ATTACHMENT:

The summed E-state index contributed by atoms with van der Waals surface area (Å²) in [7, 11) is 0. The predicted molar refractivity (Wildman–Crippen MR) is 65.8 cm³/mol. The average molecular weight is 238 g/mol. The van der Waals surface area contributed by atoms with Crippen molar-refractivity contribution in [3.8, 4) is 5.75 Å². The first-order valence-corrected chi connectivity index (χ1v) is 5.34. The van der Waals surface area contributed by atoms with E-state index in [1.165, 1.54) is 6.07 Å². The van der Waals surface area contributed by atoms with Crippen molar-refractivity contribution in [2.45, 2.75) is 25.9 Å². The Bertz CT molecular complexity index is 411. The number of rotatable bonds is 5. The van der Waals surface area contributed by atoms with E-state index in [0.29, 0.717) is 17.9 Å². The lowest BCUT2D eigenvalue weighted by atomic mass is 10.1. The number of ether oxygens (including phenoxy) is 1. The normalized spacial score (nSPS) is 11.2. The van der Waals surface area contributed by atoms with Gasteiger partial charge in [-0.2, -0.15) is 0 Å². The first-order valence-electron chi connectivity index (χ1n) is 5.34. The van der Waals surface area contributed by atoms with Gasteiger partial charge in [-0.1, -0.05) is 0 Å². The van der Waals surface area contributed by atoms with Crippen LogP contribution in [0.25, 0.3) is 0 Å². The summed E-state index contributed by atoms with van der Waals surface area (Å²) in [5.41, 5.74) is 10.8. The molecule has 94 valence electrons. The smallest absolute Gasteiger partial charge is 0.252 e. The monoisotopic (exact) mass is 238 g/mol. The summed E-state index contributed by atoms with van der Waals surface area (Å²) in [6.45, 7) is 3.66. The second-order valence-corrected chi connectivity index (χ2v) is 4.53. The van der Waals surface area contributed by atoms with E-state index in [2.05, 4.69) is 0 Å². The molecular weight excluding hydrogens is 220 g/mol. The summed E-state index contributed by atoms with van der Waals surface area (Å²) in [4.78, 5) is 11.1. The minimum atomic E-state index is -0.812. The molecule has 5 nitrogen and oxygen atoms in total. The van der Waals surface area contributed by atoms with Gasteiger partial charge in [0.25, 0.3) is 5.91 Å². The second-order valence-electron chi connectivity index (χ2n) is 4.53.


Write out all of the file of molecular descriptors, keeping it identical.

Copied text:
The summed E-state index contributed by atoms with van der Waals surface area (Å²) in [7, 11) is 0. The predicted molar refractivity (Wildman–Crippen MR) is 65.8 cm³/mol. The average molecular weight is 238 g/mol. The van der Waals surface area contributed by atoms with Crippen molar-refractivity contribution in [3.8, 4) is 5.75 Å². The first-order valence-corrected chi connectivity index (χ1v) is 5.34. The van der Waals surface area contributed by atoms with E-state index in [1.165, 1.54) is 6.07 Å². The van der Waals surface area contributed by atoms with Crippen molar-refractivity contribution in [2.45, 2.75) is 25.9 Å². The Bertz CT molecular complexity index is 411. The number of rotatable bonds is 5. The van der Waals surface area contributed by atoms with E-state index in [0.29, 0.717) is 17.9 Å². The lowest BCUT2D eigenvalue weighted by atomic mass is 10.1. The number of ether oxygens (including phenoxy) is 1. The normalized spacial score (nSPS) is 11.2. The van der Waals surface area contributed by atoms with Gasteiger partial charge in [-0.2, -0.15) is 0 Å². The first-order valence-electron chi connectivity index (χ1n) is 5.34. The van der Waals surface area contributed by atoms with Gasteiger partial charge in [-0.1, -0.05) is 0 Å². The van der Waals surface area contributed by atoms with Crippen LogP contribution in [0.25, 0.3) is 0 Å². The summed E-state index contributed by atoms with van der Waals surface area (Å²) in [5.41, 5.74) is 10.8. The molecule has 94 valence electrons. The smallest absolute Gasteiger partial charge is 0.252 e. The monoisotopic (exact) mass is 238 g/mol. The summed E-state index contributed by atoms with van der Waals surface area (Å²) in [6.45, 7) is 3.66. The second-order valence-corrected chi connectivity index (χ2v) is 4.53. The van der Waals surface area contributed by atoms with E-state index in [2.05, 4.69) is 0 Å². The molecular weight excluding hydrogens is 220 g/mol. The summed E-state index contributed by atoms with van der Waals surface area (Å²) in [4.78, 5) is 11.1. The minimum atomic E-state index is -0.812. The molecule has 5 nitrogen and oxygen atoms in total. The van der Waals surface area contributed by atoms with Gasteiger partial charge in [0.25, 0.3) is 5.91 Å². The second-order valence-electron chi connectivity index (χ2n) is 4.53.